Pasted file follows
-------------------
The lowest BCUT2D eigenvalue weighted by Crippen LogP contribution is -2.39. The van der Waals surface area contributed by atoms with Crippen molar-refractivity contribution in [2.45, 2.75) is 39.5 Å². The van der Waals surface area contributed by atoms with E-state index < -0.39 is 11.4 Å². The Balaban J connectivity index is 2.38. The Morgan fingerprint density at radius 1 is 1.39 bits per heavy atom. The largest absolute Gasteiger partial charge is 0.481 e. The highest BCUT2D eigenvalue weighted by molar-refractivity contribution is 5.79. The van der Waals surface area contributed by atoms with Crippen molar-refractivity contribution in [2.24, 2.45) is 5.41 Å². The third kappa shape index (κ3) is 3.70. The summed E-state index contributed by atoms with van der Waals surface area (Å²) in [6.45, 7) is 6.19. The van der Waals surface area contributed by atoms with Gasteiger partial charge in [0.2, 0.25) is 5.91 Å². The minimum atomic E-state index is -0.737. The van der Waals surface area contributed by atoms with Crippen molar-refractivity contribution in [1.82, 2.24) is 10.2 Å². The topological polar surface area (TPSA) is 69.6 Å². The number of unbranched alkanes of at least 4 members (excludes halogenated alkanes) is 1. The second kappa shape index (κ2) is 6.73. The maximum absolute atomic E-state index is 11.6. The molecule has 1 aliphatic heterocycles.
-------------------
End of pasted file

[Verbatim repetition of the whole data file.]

The lowest BCUT2D eigenvalue weighted by Crippen LogP contribution is -2.39. The van der Waals surface area contributed by atoms with Crippen molar-refractivity contribution in [2.45, 2.75) is 39.5 Å². The van der Waals surface area contributed by atoms with E-state index < -0.39 is 11.4 Å². The Balaban J connectivity index is 2.38. The Morgan fingerprint density at radius 1 is 1.39 bits per heavy atom. The largest absolute Gasteiger partial charge is 0.481 e. The highest BCUT2D eigenvalue weighted by molar-refractivity contribution is 5.79. The van der Waals surface area contributed by atoms with Crippen molar-refractivity contribution in [2.24, 2.45) is 5.41 Å². The third kappa shape index (κ3) is 3.70. The summed E-state index contributed by atoms with van der Waals surface area (Å²) in [6.45, 7) is 6.19. The van der Waals surface area contributed by atoms with Gasteiger partial charge in [0.2, 0.25) is 5.91 Å². The minimum atomic E-state index is -0.737. The van der Waals surface area contributed by atoms with Crippen molar-refractivity contribution in [1.82, 2.24) is 10.2 Å². The topological polar surface area (TPSA) is 69.6 Å². The number of unbranched alkanes of at least 4 members (excludes halogenated alkanes) is 1. The second kappa shape index (κ2) is 6.73. The maximum absolute atomic E-state index is 11.6. The molecule has 1 aliphatic heterocycles.